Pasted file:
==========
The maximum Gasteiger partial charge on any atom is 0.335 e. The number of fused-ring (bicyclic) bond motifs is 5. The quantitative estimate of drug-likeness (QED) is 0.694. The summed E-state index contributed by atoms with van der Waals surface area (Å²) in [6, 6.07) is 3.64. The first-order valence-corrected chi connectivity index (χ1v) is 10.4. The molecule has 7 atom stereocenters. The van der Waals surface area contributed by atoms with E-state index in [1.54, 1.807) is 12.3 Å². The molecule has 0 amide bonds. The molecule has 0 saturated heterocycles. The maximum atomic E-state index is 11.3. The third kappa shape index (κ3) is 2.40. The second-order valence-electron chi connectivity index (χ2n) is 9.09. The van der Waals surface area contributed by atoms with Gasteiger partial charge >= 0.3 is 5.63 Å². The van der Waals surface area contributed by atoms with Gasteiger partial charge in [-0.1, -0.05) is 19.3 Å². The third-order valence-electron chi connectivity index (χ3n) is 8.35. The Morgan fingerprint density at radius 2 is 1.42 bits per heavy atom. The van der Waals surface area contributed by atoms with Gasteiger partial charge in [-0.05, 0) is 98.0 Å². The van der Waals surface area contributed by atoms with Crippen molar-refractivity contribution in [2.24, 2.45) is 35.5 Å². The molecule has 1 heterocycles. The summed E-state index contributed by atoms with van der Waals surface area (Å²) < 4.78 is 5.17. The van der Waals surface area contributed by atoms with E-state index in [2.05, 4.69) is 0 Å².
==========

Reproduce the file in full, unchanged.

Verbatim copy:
The maximum Gasteiger partial charge on any atom is 0.335 e. The number of fused-ring (bicyclic) bond motifs is 5. The quantitative estimate of drug-likeness (QED) is 0.694. The summed E-state index contributed by atoms with van der Waals surface area (Å²) in [6, 6.07) is 3.64. The first-order valence-corrected chi connectivity index (χ1v) is 10.4. The molecule has 7 atom stereocenters. The van der Waals surface area contributed by atoms with E-state index in [1.54, 1.807) is 12.3 Å². The molecule has 0 amide bonds. The molecule has 0 saturated heterocycles. The maximum atomic E-state index is 11.3. The third kappa shape index (κ3) is 2.40. The second-order valence-electron chi connectivity index (χ2n) is 9.09. The van der Waals surface area contributed by atoms with Gasteiger partial charge >= 0.3 is 5.63 Å². The van der Waals surface area contributed by atoms with Gasteiger partial charge in [-0.1, -0.05) is 19.3 Å². The third-order valence-electron chi connectivity index (χ3n) is 8.35. The Morgan fingerprint density at radius 2 is 1.42 bits per heavy atom. The van der Waals surface area contributed by atoms with Gasteiger partial charge in [-0.05, 0) is 98.0 Å². The van der Waals surface area contributed by atoms with Crippen molar-refractivity contribution in [2.24, 2.45) is 35.5 Å². The molecule has 1 heterocycles. The summed E-state index contributed by atoms with van der Waals surface area (Å²) < 4.78 is 5.17. The van der Waals surface area contributed by atoms with E-state index in [2.05, 4.69) is 0 Å².